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Are we all ready to enter the brave new world of intensive garbage sorting? I’m not so sure I am

April 16th, 2013 · 39 Comments

Every time my niece comes over for a family dinner, she watches in some disbelief as I scrape food scraps into a bucket, peel the labels off tin cans and drop the component parts into the paper recycling bag and the tin/glass/plastics box respectively, and generally act like I’m at a sorting centre.

She thinks I’m a terminal hippie but, of course, I’m just a lapsed Catholic Canadian who can be guilted into some pretty amazing behaviours by someone in authority just telling me the world will be a better place if I do X or Y. In spite of my efforts, I still feel like an environmental failure, especially when I am confronted with the rows of waste containers at super-progressive places (the folk festival, Langara College) and I can’t for the life of me figure what to put in which container. I’ve spent some hours of my life peering through the plastic trying to figure out if I can put the fork made of corn particles and the recycled-cardboard container in the same trash bag.

And now, I and all of you, gentle readers, are about to be tested further as Vancouver, at last, bringing up the rear of the pack, starts rolling out the food-scraps recycling program starting May 1. Over 10 weeks, all neighbourhoods will be inducted into The Plan, which will mean we get our food scraps and yard waste picked up every week, but the other bin with supposedly only the plastics and unsalvageable-in-any-way stuff will only get picked up every two weeks.

My story on this was here with the basic details. What it doesn’t describe is the anguish that is about to amp up in every household as one person, the environmental invigilator of the domicile, harangues the others about banana peels or mouldy cream cheese or ham bones that are chucked by persons lower down on the social-conscience ladder into the regular garbage. It has already started: “If you keep doing that, we’ll run out of room.” “If you don’t learn to put things in the right place, we’re going to have food stuff stinking up the back yard for two weeks.” Etc etc etboringcetera.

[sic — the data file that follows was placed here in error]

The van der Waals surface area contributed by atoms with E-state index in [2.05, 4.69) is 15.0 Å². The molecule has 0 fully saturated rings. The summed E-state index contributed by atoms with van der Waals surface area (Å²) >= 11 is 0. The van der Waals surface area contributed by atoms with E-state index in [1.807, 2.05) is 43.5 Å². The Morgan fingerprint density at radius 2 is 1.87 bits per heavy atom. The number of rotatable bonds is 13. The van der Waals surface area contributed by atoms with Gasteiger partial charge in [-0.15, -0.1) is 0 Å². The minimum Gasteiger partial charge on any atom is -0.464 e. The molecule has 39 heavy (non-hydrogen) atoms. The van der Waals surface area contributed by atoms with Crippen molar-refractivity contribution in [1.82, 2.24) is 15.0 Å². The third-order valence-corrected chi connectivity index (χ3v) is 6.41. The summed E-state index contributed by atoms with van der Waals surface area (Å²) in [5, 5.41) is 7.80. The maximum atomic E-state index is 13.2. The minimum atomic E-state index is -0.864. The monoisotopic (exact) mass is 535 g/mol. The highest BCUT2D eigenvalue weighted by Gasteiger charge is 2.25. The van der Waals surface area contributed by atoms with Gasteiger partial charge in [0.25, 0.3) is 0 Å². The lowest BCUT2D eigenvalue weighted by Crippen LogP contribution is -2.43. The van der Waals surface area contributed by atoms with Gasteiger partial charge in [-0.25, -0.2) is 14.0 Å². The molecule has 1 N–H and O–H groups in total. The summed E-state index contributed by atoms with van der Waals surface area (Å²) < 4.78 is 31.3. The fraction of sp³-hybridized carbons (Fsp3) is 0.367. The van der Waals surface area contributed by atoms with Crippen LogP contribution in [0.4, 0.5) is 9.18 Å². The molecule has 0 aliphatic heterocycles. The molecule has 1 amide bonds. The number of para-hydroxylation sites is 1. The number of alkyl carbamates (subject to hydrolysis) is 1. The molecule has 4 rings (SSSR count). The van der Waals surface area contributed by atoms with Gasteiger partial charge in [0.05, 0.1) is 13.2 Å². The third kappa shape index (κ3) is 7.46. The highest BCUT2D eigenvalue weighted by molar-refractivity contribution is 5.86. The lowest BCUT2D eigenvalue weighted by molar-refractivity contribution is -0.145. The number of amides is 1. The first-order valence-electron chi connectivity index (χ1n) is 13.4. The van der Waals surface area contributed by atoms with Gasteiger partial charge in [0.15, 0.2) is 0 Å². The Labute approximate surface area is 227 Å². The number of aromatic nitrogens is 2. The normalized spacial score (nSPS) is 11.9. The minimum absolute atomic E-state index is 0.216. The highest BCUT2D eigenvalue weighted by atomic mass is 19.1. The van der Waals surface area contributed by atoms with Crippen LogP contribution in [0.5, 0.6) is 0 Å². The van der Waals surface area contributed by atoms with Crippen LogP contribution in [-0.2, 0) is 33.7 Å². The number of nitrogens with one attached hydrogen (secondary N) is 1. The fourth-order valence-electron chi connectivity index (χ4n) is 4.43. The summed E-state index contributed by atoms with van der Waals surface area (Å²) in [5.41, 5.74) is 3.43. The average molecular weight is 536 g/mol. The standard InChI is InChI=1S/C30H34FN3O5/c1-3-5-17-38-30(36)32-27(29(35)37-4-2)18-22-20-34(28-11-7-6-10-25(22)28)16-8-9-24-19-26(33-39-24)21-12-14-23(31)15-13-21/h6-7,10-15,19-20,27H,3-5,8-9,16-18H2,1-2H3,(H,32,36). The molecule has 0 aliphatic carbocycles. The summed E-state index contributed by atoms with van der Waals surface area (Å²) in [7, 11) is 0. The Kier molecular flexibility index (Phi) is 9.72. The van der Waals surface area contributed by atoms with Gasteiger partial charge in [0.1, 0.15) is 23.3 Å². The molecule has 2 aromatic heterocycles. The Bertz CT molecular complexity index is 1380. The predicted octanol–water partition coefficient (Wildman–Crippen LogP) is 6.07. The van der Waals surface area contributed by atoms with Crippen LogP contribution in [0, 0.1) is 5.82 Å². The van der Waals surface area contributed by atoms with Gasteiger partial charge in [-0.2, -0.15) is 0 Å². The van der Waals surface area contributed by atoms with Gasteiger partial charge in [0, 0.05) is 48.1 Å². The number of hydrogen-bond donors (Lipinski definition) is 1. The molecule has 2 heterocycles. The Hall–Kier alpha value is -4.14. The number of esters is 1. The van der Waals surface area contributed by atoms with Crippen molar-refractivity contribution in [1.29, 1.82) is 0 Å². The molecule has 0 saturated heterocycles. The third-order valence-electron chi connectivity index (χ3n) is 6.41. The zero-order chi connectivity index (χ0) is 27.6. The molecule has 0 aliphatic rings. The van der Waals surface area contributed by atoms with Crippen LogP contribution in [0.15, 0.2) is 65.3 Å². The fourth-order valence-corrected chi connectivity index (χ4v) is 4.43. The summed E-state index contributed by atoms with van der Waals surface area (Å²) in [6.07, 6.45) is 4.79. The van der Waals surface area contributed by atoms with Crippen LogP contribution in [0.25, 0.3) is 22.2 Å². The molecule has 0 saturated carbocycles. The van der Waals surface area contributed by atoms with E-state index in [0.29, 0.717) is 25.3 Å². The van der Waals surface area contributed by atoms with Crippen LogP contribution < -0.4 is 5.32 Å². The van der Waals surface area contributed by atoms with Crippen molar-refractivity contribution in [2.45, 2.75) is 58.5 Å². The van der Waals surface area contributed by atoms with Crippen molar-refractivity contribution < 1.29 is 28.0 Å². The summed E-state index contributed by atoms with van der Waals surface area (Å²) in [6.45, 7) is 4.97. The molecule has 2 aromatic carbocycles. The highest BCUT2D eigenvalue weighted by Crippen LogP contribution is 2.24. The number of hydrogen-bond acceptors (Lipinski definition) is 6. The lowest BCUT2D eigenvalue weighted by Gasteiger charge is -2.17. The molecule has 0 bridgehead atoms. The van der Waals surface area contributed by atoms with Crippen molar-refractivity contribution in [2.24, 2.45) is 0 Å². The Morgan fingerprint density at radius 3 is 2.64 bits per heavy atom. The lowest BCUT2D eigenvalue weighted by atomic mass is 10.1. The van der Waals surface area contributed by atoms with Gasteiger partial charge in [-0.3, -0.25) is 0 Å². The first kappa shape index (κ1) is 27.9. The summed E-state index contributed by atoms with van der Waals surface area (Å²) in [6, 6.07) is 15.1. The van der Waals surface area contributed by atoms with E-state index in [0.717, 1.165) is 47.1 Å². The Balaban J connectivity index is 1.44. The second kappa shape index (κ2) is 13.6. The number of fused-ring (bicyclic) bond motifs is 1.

Still traumatized, by the way, that there appears to be no place that is the right place to put cat poo-poo, which our two cats produce at amazing volumes.

Other than all that, yay, recycling. Here I come. Yeah.

(Globe story pasted below, as always)

The big garbage revolution will hit Vancouver on May 1, as the city switches to picking up food scraps once a week but regular garbage only once every two weeks.

It’s part of a push to recycle all organics in Metro Vancouver by 2015, a move that is supposed to result in 70 per cent of the region’s garbage being recycled. Vancouver is the last major municipality to put a new system in place.

“We expect it’s going to be a bit of a mindset shift,” deputy city manager Sadhu Johnston said Thursday, as he and Mayor Gregor Robertson showed off the small green plastic food-scrap buckets, labels and instruction booklets that Vancouver’s 90,000 households will receive shortly to alert residents to the new plan.